Space #1, with the white plastic walls and a billion succulents.

Space #1, with the white plastic walls and a billion succulents.

 Space #2, with creepy sandstone foundation walls and very uneven floor. 

Space #2, with creepy sandstone foundation walls and very uneven floor. 

 
 One of the simple timers that controls the lights. 

One of the simple timers that controls the lights. 

 

Speaking of the marijuana industry, another big development is that we bought a whole pallet of potting soil from our local grow supplier. I’m so happy about this - last year we spent $700 on good potting soil and bought it bag by bag as we needed it - but of course, we often didn’t have it when we did need it, and planting was delayed. I think these 60 2-cubic-foot bags will last us at least a couple of seasons, and cost only a little more than what we spent last year.  The brand we bought is Tupur Gold, which is formulated for hydroponic indoor growing, but I like it because it’s super-fine, has lots of drainage (it’s easy to over-water seedlings indoors), and it’s cheap. I fortify the soil with granular fertilizers like Down-to-Earth’s All-Purpose Mix, and then feed the seedlings regularly with liquid nutrients like Age Old Organics Grow. I’d love to hear how the rest of you get enough soil for your regular planting schedule, and if I’m missing out on a great deal elsewhere. I’ve tried to get bulk orders from Johnny’s, but they never got back to me with a shipping quote, waaaahh!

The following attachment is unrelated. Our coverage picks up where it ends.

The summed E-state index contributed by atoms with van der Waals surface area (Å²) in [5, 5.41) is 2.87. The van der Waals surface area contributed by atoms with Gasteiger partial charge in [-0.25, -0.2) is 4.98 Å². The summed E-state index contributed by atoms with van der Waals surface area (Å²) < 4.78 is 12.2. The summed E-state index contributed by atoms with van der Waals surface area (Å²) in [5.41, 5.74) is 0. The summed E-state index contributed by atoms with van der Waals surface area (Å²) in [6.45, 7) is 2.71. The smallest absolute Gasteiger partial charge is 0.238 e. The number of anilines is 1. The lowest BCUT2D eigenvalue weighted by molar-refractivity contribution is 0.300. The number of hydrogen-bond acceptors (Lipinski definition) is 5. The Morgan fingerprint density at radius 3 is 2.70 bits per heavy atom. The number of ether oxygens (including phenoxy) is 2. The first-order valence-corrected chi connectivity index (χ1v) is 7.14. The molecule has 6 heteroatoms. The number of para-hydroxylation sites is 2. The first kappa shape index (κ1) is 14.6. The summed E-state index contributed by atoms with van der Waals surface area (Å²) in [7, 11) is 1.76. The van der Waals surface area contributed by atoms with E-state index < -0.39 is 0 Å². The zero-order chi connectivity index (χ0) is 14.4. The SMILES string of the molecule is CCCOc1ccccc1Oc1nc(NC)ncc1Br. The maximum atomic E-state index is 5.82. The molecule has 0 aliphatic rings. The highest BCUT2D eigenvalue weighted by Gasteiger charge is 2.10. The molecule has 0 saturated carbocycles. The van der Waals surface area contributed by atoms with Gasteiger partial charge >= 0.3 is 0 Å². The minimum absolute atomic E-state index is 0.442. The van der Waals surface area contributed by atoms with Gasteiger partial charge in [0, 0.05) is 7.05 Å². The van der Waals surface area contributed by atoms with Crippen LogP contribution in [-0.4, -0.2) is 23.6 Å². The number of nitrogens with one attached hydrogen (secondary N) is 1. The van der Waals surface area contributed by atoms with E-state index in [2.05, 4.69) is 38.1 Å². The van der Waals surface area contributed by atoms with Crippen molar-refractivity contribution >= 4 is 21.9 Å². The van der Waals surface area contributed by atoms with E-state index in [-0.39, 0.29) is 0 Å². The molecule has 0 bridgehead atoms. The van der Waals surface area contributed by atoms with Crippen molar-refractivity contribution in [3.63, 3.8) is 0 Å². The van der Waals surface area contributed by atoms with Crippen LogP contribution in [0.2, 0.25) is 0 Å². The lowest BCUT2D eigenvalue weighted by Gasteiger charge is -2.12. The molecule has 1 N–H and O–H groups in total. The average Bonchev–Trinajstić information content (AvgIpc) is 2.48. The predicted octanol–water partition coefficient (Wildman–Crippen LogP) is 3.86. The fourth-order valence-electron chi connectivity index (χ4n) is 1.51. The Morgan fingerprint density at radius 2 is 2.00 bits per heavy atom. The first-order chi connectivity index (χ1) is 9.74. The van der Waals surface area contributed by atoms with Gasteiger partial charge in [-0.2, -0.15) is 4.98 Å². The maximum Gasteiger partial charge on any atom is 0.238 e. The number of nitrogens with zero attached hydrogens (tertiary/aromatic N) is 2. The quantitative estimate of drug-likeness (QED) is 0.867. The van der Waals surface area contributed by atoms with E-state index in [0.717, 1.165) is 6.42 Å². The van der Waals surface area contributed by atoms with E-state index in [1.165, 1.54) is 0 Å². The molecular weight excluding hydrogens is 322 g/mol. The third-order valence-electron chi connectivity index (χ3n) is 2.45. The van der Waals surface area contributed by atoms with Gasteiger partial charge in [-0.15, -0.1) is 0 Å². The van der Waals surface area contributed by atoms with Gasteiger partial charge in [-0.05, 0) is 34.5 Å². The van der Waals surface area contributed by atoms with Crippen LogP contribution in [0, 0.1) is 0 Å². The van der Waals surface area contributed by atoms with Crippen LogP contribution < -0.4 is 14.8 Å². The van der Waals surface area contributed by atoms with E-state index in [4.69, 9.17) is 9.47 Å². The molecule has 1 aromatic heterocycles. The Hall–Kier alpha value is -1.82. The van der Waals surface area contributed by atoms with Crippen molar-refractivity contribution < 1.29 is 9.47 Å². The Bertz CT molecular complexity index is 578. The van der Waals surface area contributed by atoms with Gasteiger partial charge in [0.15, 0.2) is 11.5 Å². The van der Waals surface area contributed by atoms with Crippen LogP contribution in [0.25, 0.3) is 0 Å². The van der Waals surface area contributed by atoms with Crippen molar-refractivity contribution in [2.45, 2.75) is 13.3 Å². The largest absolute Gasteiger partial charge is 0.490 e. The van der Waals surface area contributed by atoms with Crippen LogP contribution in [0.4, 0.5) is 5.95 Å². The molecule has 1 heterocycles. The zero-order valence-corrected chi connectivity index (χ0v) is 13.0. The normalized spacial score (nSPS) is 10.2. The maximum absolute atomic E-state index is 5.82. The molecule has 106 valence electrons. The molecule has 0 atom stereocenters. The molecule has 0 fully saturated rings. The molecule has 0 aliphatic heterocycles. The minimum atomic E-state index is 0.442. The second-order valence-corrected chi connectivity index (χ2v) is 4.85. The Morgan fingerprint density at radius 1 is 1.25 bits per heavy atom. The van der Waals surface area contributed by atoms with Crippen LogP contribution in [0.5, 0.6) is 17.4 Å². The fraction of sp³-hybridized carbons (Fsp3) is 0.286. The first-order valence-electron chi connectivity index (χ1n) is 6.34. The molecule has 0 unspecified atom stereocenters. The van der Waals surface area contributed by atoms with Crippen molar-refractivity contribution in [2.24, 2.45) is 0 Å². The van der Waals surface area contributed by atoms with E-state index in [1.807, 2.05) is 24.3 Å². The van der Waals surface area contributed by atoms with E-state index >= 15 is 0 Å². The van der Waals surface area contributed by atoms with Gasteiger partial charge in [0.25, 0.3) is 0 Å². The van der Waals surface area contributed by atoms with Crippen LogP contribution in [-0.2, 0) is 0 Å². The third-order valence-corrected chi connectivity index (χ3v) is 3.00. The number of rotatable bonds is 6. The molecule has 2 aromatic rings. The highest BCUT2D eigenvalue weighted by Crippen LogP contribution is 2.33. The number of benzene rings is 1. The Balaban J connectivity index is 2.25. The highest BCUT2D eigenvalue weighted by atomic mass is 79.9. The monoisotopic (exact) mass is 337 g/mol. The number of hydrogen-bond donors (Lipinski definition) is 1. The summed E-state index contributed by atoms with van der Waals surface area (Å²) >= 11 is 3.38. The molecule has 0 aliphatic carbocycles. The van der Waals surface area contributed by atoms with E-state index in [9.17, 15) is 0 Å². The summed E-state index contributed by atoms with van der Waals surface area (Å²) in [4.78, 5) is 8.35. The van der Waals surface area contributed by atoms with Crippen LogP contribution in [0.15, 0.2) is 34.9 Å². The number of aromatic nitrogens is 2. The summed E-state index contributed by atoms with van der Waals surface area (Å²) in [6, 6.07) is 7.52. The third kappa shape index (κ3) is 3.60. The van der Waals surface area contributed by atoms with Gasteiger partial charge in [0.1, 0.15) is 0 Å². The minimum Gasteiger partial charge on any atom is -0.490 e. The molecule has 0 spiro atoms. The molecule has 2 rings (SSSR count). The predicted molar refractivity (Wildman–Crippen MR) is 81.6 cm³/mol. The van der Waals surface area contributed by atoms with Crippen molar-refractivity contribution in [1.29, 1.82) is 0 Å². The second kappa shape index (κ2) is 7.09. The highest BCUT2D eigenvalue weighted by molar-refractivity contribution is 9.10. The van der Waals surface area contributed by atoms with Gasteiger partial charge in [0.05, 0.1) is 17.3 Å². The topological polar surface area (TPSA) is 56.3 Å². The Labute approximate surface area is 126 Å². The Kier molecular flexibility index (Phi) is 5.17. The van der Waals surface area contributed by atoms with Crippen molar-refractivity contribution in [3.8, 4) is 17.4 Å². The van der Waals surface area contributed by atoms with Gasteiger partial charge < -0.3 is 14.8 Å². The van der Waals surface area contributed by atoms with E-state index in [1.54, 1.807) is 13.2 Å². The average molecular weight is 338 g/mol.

The best part about going to my indoor growing supplier (Way To Grow, in Boulder), is that all the clerks are potheads, and they all think that I’m growing pot. When I say, “I grow flowers,” they’re like, “Yeah man, flowers, heh heh.” (Because, of course, the part of the plant you smoke, and that has the THC, is the flower!) I let them think what they think. Also I’ve never seen another woman in that store - is the pot industry really that male-dominated? Seems like it.

 Yep, that's what part of a pallet of soil looks like.

Yep, that's what part of a pallet of soil looks like.

 Some of the nutrients we mix into our soil.

Some of the nutrients we mix into our soil.

Last year, we built a small nursery inside our big hoop house - my design partner Kim calls it the babushka - which I think means “Grandmother” in Russian, but I think she’s referring to those nesting dolls. The nursery has two giant benches in it, and the top is made of PVC hoops. We covered it with old hoop-house plastic. (We replaced our plastic in the spring of '15 and promptly got a hundred holes in it from a 3-hour hailstorm with golfball-sized stones). The idea with the benches was that we’d use a sump pump to flood them with water from our old aquaponics tank, which is inside the hoop house, thereby bottom-watering all our seedlings at regular intervals. We tried this, but it didn’t work too well, because we hadn’t made the tables perfectly level so the water would spread out evenly under all the seedlings. This year, my plan is to use capillary matting on top of the benches but under the seed trays, to hold the water until the plants can soak it up. I think this will work especially well with soil block trays.

 A hoop within a hoop. And some junk. And our wee tiller. 

A hoop within a hoop. And some junk. And our wee tiller. 

 That little white PVC pipe in the foreground is where the water can flood out. There is a bench on the other side too - it's just covered by frost cloth. Storage solutions...